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FAQs: What is the Carnegie Unit?

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The Carnegie Unit: What i s it?


The unit was developed in 1906 as a measure of the amount of time a student has studied a subject. For example, a total of 120 hours in one subject -- meetin9 4 or 5 times a week for 40 to 60 minutes, for 36 to 40 weeks each year -- earns the student one "unit" of high school credit. Fourteen units were deemed to constitute the minimum amount of preparation that may be interpreted as "four years of academic or high school preparation".


Currently the Foundation has no position on the unit system. The name of the Carnegie Foundation became linked with the unit in the early 1900s, after other groups, like the National Education Association, defined and adopted a "standard unit" for high school work. At that time, high schools, a new phenomenon in themselves, lacked any uniformity in the courses they taught, the number of hours students spent in class, and the amount of homework assigned. The Foundation established i t s own unit system, based on the "standard unit," for internal use as an eligibility requirement for universities interested in participating in i t s pension program. Entering freshmen were expected to have completed 14 "units" of academic preparation before entering the college or university. Since academic pension programs did not exist in the early 1900s, the idea appealed to universities as a way to enliven academic research. The pension program enabled faculty members to retire from teaching and devote themselves full-time to research, while simultaneously liberating funds to lure new faculty members, along with their fresh ideas, into the intellectual community. Institutions interested in joining the pension program began designing entrance requirements to comply with the pension requirements (which included other requirements and set high standards for that era). Naturally, an increasing number of high schools followed suit, altering their curriculum and graduation requirements to get their students into colleges and universities. Overtime, the "Carnegie Unit" became the basic unit used to define the number of contact hours a high school student should have with a teacher. The "Carnegie unit" does not apply to higher education. The pension program became what is today TIAA-CREF.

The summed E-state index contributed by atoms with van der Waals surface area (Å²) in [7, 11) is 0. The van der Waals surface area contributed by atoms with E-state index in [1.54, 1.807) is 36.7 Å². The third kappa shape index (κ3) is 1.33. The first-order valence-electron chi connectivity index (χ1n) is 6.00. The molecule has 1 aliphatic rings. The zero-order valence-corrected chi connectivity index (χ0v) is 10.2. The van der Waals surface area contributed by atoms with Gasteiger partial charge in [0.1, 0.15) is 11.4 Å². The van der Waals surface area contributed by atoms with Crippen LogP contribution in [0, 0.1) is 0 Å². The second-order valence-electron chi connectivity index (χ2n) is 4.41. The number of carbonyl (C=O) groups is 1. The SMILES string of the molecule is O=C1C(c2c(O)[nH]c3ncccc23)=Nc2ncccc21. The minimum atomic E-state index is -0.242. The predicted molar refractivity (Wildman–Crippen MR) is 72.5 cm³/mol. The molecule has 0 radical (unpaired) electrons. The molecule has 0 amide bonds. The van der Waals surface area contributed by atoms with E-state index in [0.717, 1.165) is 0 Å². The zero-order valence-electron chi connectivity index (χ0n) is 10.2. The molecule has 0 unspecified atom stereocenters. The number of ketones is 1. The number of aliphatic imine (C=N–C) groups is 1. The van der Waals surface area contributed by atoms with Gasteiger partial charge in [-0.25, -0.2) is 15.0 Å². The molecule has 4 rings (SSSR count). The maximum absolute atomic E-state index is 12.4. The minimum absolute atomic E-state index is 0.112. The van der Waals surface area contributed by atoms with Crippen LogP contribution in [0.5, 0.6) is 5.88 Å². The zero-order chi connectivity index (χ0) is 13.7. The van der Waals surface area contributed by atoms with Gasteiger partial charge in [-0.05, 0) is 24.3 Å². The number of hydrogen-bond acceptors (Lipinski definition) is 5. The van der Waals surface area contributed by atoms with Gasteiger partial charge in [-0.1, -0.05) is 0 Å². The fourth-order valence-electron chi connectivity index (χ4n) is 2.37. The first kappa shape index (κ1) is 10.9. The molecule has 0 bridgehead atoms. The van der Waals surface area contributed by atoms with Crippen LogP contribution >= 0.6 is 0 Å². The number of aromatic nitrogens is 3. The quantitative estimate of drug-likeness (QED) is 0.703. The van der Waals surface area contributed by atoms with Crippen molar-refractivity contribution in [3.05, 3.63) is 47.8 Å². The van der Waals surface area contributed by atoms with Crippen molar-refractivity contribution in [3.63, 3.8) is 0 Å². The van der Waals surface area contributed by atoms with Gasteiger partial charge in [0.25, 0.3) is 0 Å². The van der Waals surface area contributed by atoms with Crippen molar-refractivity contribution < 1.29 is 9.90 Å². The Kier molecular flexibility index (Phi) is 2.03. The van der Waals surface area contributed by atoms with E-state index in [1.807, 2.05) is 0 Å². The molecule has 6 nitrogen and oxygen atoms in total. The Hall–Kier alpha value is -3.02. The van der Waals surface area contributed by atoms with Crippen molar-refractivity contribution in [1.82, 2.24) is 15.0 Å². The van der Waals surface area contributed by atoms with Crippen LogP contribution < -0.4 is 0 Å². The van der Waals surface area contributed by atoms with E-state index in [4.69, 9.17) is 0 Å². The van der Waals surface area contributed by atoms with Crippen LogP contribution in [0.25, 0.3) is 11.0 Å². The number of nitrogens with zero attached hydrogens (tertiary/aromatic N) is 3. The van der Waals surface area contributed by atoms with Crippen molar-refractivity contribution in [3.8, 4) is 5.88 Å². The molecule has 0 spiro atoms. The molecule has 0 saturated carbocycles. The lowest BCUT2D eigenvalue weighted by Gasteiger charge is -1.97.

Annotated Bibliography

Boyer, Ernest L. High School: A Report on Secondary Education in America. New York: Harper & Row, 1983. Boyer introduced the idea of a new "Carnegie service learning unit" in High School, but the book also contains some historical information about the original unit. Boyer, Ernest L. to Michael Hines. Princeton, NJ. Facsimile transmission. May 21, 1993. This document provides a brief history of the Carnegie unit. Carnegie Foundation for the Advancement of Teaching. First Annual Report. October 15, 1906.

FAQR What is the Carnegie Unit?

The First Annual Report set the requirements for participating in the Foundation pension program. Among the requirements defined i s a "unit" based system to assess academic preparation for admissions to colleges and universities. The report proceeds to give a detailed explanation of the 14 units required for admission.



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Lagemann, Ellen Condliffe. Private Power for the Public Good: A History of the Carnegie Foundation for the Advancement of Teaching, Middletown, CT: Wesleyan University Press 1983. Lagemann discusses the creation of the Carnegie unit and how its use changed over time. P Lagemann's work makes reference to other bodies that were involved with or had interest k in the creation of a unit system, like the NEA.




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